1862: James H. Howell to R. T. Hollister

This letter was written by James H. Howell (1839-1862), the son of Henry B. Howell (1808-18xx) and Jane Ackerman (1812-18xx) of Bloomington, Muscatine county, Iowa. The Howell family lives in Brooklyn, Lee county, Illinois, and in New Jersey prior to that.

James Howell enlisted in Co. C, 16th Iowa Infantry on 18 October 1861. The regiment was not mustered into the service until 11 December 1861, however. This letter was written from Camp McClellan in Scott county, Iowa. Less than a month later, James was killed in action on 6 April 1862 at the Battle of Shiloh.

aacivreed91

TRANSCRIPTION
Addressed to Miss R. T. Holister, Muscatine, Iowa

Camp McClellan
[Scott county, Iowa]
March 7, 1862

Miss Holister,

Being at a loss for something to busy myself at this P.M., I have concluded to write a few lines to you although I am not certain whether it will be agreeable to you or not. If it isn’t, please let me know & I won’t trouble you again.

I arrived in camp the next day after the party at Mr. Hoyt’s ¹ about 2 o’clock P.M. & found things much the same as when I left. Father staid all night & in the morning bid him (goodbye) & while I am on this subject, I must say that leaving home the last time was the hardest parting I ever experienced & hope I may never experience again. I parted with my folk with the expectation of being ‘ere this on my way to the seat of war but we are here yet & may remain some time yet. But when we do go, I do not expect to return until “secession is among the things that was.” There is some talk of our going to Chicago to guard the secesh prisoners but I hope it will all terminate in talk. For my part, I want to go South.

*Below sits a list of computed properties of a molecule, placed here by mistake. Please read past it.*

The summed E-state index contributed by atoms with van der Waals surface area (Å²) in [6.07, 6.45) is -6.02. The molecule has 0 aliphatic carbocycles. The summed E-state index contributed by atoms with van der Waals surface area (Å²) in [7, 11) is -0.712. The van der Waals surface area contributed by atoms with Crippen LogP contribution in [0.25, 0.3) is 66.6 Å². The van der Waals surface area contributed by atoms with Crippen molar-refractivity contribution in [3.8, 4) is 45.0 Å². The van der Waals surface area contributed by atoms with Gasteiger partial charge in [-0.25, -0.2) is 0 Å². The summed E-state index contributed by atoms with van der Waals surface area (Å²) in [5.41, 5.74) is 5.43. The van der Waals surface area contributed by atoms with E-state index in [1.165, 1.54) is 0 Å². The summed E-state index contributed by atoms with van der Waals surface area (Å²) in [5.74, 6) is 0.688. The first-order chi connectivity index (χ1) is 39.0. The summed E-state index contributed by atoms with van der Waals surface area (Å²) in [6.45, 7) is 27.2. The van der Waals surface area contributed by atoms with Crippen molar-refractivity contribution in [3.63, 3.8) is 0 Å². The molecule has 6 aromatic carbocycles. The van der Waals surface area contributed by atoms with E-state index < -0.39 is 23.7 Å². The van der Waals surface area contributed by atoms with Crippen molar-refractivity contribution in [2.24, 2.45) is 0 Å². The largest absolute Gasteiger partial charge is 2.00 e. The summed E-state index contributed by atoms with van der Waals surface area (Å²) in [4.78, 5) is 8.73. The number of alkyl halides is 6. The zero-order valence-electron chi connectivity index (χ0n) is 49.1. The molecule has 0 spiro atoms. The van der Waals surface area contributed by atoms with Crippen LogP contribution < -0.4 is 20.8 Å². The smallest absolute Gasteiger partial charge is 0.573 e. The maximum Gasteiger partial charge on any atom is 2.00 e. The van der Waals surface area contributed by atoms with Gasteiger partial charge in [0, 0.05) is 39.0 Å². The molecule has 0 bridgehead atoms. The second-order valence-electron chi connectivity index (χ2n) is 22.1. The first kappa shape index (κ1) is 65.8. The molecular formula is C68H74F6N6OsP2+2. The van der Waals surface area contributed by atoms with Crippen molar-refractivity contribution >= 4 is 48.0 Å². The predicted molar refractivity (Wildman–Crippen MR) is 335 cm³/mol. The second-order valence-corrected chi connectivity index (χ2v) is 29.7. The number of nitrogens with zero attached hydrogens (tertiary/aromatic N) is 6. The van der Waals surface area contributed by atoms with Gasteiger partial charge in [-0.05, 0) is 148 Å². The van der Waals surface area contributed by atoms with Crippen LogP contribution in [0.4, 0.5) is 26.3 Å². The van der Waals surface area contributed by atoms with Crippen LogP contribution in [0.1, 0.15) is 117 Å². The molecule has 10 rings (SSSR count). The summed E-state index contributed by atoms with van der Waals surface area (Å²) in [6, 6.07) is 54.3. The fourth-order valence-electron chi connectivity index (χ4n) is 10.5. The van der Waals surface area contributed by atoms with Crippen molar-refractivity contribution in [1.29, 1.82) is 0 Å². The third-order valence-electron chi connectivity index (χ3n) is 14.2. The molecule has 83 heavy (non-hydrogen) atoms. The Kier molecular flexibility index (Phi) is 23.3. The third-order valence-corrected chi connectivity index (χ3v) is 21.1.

image-1

Col. Alexander Chambers of 16th Iowa

Several of the killed from Ft. Donelson arrived on the cars today & are to be buried tomorrow. Our regiment will probably attend the funeral. We have had some severe weather since I came to camp but it is quite pleasant today & the boys are enjoying it very much. They are now about two hundred of them having a regular snowball fight. They sometimes come out company against company & snowball for an hour at a time. Our Col. [Alexander Chambers], I am afraid, is not a fit man to command a regiment of volunteers. He is used to the strict rules of regulars which won’t work with volunteers.

How did you feel the next day after the party? For my part, I didn’t enjoy myself very well from the fact that the thought of its being the last time I would have the pleasure of meeting with the young folks of the Island for a long time — & perhaps forever –made me feel more like looking on that partying. I hope you will still continue to have social gatherings & think of me as one who would like to be with you but my duty calls me away. One would suppose from the tone of my letter that had the blues but such is not the case. Still, a soldier will involuntarily think of home & its pleasures & in my estimation it proves a man’s patriotism at least to some degree.

The P.M. [Post Master] is about ready to start so I must close. Give my respect to Mr. & Mrs. Strong ² & all enquiring friends & if agreeable to you, please answer.

I remain with much respect — your friend, — J. H. Howell

P.S. Ask Wall for me how Miss Dolson is getting along!! — J. H. Howell

J. H. Howell, Commissary Sgt., 16th Regt. Iowa Vol., Camp McClellan, Scott county, Iowa


¹ David Hoyt (b. 1795) and Sarah (Pool) Hoyt (1798-1864) were enumerated in Blooming township, Muscatine county, Iowa in the 1860 Census.

² Amos E. Strong (1811-1894) and Eliza Maria (Thomas) Strong (1816-1888) were enumerated in Bloomington township, Muscatine county, Iowa in the 1860 Census. Miss Hollister might have resided with them as a hired girl in 1862.

Advertisements

One comment

Leave a Reply

Fill in your details below or click an icon to log in:

WordPress.com Logo

You are commenting using your WordPress.com account. Log Out /  Change )

Google photo

You are commenting using your Google account. Log Out /  Change )

Twitter picture

You are commenting using your Twitter account. Log Out /  Change )

Facebook photo

You are commenting using your Facebook account. Log Out /  Change )

Connecting to %s